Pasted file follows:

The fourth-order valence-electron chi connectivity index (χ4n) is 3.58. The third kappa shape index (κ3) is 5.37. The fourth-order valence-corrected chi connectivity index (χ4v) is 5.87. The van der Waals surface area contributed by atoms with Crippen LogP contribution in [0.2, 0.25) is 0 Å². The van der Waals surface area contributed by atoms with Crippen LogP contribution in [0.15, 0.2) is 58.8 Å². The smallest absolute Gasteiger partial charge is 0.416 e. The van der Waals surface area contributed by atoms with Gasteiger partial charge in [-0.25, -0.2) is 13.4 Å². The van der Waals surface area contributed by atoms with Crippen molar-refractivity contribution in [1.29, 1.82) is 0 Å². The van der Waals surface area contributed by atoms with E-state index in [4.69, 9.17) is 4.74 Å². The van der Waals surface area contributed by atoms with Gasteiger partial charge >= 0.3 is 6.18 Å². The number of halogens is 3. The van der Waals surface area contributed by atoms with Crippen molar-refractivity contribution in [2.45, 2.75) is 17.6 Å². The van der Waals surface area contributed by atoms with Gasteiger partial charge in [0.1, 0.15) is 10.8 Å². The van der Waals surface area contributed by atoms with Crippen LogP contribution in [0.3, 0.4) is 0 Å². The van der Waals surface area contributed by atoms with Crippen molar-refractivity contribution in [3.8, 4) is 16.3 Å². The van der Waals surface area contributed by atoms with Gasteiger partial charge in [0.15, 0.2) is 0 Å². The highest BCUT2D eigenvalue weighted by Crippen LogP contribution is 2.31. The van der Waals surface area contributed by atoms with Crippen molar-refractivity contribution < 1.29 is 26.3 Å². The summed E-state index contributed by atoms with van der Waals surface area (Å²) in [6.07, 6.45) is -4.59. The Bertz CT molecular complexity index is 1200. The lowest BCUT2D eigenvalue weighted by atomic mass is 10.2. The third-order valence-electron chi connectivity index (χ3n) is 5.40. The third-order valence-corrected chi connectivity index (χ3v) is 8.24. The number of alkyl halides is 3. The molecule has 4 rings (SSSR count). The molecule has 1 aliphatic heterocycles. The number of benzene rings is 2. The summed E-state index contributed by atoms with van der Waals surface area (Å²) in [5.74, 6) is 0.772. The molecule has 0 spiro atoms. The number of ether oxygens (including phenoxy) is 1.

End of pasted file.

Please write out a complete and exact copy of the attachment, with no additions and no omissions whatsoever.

The fourth-order valence-electron chi connectivity index (χ4n) is 3.58. The third kappa shape index (κ3) is 5.37. The fourth-order valence-corrected chi connectivity index (χ4v) is 5.87. The van der Waals surface area contributed by atoms with Crippen LogP contribution in [0.2, 0.25) is 0 Å². The van der Waals surface area contributed by atoms with Crippen LogP contribution in [0.15, 0.2) is 58.8 Å². The smallest absolute Gasteiger partial charge is 0.416 e. The van der Waals surface area contributed by atoms with Gasteiger partial charge in [-0.25, -0.2) is 13.4 Å². The van der Waals surface area contributed by atoms with Crippen molar-refractivity contribution in [1.29, 1.82) is 0 Å². The van der Waals surface area contributed by atoms with E-state index in [4.69, 9.17) is 4.74 Å². The van der Waals surface area contributed by atoms with Gasteiger partial charge >= 0.3 is 6.18 Å². The number of halogens is 3. The van der Waals surface area contributed by atoms with Crippen molar-refractivity contribution in [2.45, 2.75) is 17.6 Å². The van der Waals surface area contributed by atoms with Gasteiger partial charge in [0.1, 0.15) is 10.8 Å². The van der Waals surface area contributed by atoms with Crippen LogP contribution in [0.3, 0.4) is 0 Å². The van der Waals surface area contributed by atoms with Crippen molar-refractivity contribution in [3.8, 4) is 16.3 Å². The van der Waals surface area contributed by atoms with Gasteiger partial charge in [0.15, 0.2) is 0 Å². The highest BCUT2D eigenvalue weighted by Crippen LogP contribution is 2.31. The van der Waals surface area contributed by atoms with Crippen molar-refractivity contribution < 1.29 is 26.3 Å². The summed E-state index contributed by atoms with van der Waals surface area (Å²) in [6.07, 6.45) is -4.59. The Bertz CT molecular complexity index is 1200. The lowest BCUT2D eigenvalue weighted by atomic mass is 10.2. The third-order valence-electron chi connectivity index (χ3n) is 5.40. The third-order valence-corrected chi connectivity index (χ3v) is 8.24. The number of alkyl halides is 3. The molecule has 4 rings (SSSR count). The molecule has 1 aliphatic heterocycles. The number of benzene rings is 2. The summed E-state index contributed by atoms with van der Waals surface area (Å²) in [5.74, 6) is 0.772. The molecule has 0 spiro atoms. The number of ether oxygens (including phenoxy) is 1.